Wearing face coverings helps keep ourselves, our friends and families, and our Pierce County community healthy.
Returning closer to normal lives means practicing all measures to protect one another.
Friends, colleagues, and members of the public have asked me whether they should wear masks when outside. The Centers for Disease Control and Prevention (CDC) recommends wearing cloth face coverings when in public. Tacoma-Pierce County health Department and I support that recommendation.
In addition, the Governor’s Office provides mask requirements for certain industries and settings. It is important people working in those settings follow the requirements.
Keeping ourselves, our family and friends, and our community healthy.
As we go through the COVID-19 pandemic, it is important each of us focuses on keeping ourselves, our family and friends, and our community healthy.
Many of you already are doing what you can : to wash your hands, cover your cough, and stay home when you are sick. During the pandemic, we have learned to work remotely, stay home except for essential needs, and socially distance when around other people. Wearing a cloth face covering or a face mask is a new and important habit we should learn.
We know that COVID-19 is primarily spread through respiratory droplets. Face coverings and face masks stop droplets and help prevent other people from getting sick. They may also help protect you from droplets from others. This is especially important because we know that with COVID-19, like many other illnesses, you can shed virus and infect other people even before you feel sick.
Leading by example.
We can choose to do what is right and what will help keep ourselves, our friends and families, and our community healthy.
Here is what you will see me doing:
- I wear a cloth face covering when I am at work or in public. Whether it is shopping or taking a walk, I have it on. I am still looking for something that will work when I am running or biking.
- During remote meetings where I am in a private setting, I will remove my face covering to accommodate participants who rely on reading lips and facial expression for communication.
- When I speak publicly (or via remote platforms), I will recommend face coverings in addition to washing hands, covering coughs, staying home, keeping 6 feet apart, and other healthy behaviors.
Here is what you will see the Health Department doing:
- We will institute a policy and procedure for Health Department staff and clients to use face coverings. We encourage Pierce County, cities and towns, and businesses to follow suit. We are happy to provide guidance.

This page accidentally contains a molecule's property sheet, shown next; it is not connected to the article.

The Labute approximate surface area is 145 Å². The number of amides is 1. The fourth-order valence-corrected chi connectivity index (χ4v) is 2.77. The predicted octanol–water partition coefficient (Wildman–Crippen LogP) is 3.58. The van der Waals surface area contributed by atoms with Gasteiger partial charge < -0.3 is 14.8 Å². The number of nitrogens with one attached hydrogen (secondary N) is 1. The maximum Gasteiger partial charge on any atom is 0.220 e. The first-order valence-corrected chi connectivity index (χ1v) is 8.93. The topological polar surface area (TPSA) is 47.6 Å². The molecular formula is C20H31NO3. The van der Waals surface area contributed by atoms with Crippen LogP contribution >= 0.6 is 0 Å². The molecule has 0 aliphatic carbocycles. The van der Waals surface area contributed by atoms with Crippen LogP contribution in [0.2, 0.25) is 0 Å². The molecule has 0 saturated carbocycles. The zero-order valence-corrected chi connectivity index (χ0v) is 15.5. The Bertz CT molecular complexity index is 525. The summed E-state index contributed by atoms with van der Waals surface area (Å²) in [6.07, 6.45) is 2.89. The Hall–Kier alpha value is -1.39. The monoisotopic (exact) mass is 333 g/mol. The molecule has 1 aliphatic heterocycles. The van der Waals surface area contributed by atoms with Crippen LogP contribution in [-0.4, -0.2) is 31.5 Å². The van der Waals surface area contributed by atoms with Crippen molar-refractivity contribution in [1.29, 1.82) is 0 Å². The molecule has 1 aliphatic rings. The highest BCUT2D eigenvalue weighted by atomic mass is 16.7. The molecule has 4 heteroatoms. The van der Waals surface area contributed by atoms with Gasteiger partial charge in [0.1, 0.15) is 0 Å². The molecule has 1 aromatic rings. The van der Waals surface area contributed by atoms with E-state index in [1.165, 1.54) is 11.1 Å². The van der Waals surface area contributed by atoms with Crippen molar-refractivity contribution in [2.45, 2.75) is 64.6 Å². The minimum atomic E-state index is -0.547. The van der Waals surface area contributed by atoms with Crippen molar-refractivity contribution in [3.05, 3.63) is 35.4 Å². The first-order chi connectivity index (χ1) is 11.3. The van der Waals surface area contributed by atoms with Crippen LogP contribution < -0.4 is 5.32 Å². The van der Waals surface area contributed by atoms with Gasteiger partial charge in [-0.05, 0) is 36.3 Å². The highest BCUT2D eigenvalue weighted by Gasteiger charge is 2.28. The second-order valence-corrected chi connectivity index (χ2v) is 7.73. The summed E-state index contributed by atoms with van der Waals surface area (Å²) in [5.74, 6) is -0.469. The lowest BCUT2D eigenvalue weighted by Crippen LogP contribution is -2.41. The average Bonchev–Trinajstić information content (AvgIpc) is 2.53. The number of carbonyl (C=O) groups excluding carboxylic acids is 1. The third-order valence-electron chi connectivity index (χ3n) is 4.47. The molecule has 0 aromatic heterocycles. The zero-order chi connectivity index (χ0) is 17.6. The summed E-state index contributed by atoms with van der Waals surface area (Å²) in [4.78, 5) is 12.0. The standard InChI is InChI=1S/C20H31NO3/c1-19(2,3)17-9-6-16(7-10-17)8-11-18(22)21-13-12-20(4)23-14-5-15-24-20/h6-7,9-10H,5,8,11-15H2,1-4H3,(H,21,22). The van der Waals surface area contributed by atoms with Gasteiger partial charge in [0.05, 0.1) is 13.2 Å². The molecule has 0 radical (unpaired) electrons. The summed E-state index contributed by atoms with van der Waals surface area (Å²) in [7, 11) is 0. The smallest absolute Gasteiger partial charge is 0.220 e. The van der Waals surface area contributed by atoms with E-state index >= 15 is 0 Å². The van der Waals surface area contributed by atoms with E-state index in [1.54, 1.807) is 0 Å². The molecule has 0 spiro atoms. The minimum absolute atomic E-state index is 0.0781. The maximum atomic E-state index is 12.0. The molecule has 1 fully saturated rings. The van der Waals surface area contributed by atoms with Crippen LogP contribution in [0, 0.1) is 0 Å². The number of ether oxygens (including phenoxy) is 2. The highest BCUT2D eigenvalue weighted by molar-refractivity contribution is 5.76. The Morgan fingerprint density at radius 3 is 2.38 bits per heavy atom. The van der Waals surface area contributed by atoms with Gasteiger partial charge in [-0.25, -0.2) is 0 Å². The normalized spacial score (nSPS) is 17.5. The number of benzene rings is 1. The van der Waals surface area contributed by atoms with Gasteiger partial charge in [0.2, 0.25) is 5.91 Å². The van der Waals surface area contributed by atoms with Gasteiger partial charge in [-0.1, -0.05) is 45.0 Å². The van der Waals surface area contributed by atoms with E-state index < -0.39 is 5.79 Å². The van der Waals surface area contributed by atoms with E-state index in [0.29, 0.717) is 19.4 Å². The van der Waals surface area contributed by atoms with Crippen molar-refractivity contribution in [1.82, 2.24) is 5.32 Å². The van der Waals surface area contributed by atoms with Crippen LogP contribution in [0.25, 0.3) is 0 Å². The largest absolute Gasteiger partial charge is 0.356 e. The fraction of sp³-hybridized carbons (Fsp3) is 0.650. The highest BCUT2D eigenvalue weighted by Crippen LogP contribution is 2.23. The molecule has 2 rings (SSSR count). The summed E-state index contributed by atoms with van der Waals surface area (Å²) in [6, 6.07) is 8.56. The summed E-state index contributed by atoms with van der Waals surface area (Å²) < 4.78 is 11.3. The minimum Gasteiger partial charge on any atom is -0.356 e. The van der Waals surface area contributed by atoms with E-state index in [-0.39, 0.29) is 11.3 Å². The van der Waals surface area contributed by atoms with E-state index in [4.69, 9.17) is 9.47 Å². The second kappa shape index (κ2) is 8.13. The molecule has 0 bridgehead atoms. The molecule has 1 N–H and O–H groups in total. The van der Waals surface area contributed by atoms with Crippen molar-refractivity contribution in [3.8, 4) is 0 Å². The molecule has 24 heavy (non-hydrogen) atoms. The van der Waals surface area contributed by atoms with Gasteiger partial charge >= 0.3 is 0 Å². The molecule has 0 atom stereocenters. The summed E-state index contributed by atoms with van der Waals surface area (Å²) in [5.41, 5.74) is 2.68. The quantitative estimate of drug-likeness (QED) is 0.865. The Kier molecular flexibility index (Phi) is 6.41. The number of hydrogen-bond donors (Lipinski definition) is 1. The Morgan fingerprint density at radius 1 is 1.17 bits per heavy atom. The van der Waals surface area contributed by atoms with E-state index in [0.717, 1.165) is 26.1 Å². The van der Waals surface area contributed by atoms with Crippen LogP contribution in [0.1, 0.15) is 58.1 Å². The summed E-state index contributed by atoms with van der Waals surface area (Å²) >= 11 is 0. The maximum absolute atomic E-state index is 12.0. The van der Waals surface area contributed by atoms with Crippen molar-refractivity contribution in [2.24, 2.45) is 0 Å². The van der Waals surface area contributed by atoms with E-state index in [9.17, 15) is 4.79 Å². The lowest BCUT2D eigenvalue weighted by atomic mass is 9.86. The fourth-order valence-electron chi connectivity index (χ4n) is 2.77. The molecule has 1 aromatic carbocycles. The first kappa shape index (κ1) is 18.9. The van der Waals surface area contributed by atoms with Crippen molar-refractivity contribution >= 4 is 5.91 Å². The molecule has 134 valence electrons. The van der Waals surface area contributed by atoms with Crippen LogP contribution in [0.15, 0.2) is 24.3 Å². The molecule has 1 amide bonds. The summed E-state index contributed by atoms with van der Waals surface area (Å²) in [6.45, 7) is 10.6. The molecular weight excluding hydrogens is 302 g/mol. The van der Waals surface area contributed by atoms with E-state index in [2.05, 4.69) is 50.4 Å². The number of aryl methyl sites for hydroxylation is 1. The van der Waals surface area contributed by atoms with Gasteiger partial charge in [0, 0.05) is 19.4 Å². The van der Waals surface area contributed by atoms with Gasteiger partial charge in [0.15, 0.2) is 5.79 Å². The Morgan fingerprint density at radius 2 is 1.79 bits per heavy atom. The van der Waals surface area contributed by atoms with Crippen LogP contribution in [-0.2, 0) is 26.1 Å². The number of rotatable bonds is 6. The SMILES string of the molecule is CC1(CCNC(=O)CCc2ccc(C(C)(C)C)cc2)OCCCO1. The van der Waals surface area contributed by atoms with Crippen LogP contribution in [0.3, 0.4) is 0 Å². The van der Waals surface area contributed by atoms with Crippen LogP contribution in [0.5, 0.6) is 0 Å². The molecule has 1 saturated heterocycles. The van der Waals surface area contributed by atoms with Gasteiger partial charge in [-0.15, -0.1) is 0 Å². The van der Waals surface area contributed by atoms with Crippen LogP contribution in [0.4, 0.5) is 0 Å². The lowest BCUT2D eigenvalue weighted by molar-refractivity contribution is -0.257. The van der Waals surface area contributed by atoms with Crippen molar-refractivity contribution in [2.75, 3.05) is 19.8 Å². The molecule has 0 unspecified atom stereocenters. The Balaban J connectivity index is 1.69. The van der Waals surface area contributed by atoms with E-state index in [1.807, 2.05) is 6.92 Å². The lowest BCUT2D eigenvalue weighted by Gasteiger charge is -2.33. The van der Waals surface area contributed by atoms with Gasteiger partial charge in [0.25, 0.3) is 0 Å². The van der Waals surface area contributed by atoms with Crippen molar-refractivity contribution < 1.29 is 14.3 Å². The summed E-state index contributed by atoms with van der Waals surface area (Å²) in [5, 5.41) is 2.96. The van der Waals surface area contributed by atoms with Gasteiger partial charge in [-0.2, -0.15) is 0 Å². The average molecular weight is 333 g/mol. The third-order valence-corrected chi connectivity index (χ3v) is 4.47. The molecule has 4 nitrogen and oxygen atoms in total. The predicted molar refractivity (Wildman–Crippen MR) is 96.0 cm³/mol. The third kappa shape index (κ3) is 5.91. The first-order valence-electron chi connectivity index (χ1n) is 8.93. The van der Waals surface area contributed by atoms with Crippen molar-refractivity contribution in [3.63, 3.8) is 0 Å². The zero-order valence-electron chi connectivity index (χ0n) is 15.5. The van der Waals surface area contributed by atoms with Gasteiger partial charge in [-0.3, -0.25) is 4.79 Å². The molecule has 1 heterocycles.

- We are planning community engagement, public education, marketing, and social marketing campaigns to encourage testing, social distancing, healthy behaviors, and use of face coverings. We are happy to collaborate with anyone else with the same objectives.
- We keep accessibility in mind. People who are deaf or hard of hearing often use facial movements to relay their meaning or reading lips to understand others. Wearing a mask may interfere with their ability to communicate with—or understand—others. We must make sure everyone can communicate and remain safe.
Together, keeping our community healthy as we inch closer to normal.
We know many of you are already doing your part and helped us flatten the curve. However, as we are cautiously lifting restrictions on activities, we need to be careful:
- Unlike flu, measles, whooping cough or other outbreaks we experience, we have almost no community immunity to COVID-19. Over 99% of our residents can still get sick.
- In other places that have reopened, large outbreaks have occurred.
If we want to return to greater freedoms and closer to normal lives, we all must do our best to wear face coverings and practice all the other measures to protect one another.
Make sure to follow us on social media. You will find our latest guidance, as well as a new campaign relying on humor to share the importance of wearing face coverings and to get more people talking about face covering as an essential part of keeping us healthy.
For more information about COVID-19, visit tpchd.org/coronavirus.
- Updated: 05/21/2020
We invite your comments but will delete those with profanity, personal attacks, derogatory statements, ads or promotional material. Tacoma-Pierce County Health Department does not provide personal medical advice; please contact your health care provider.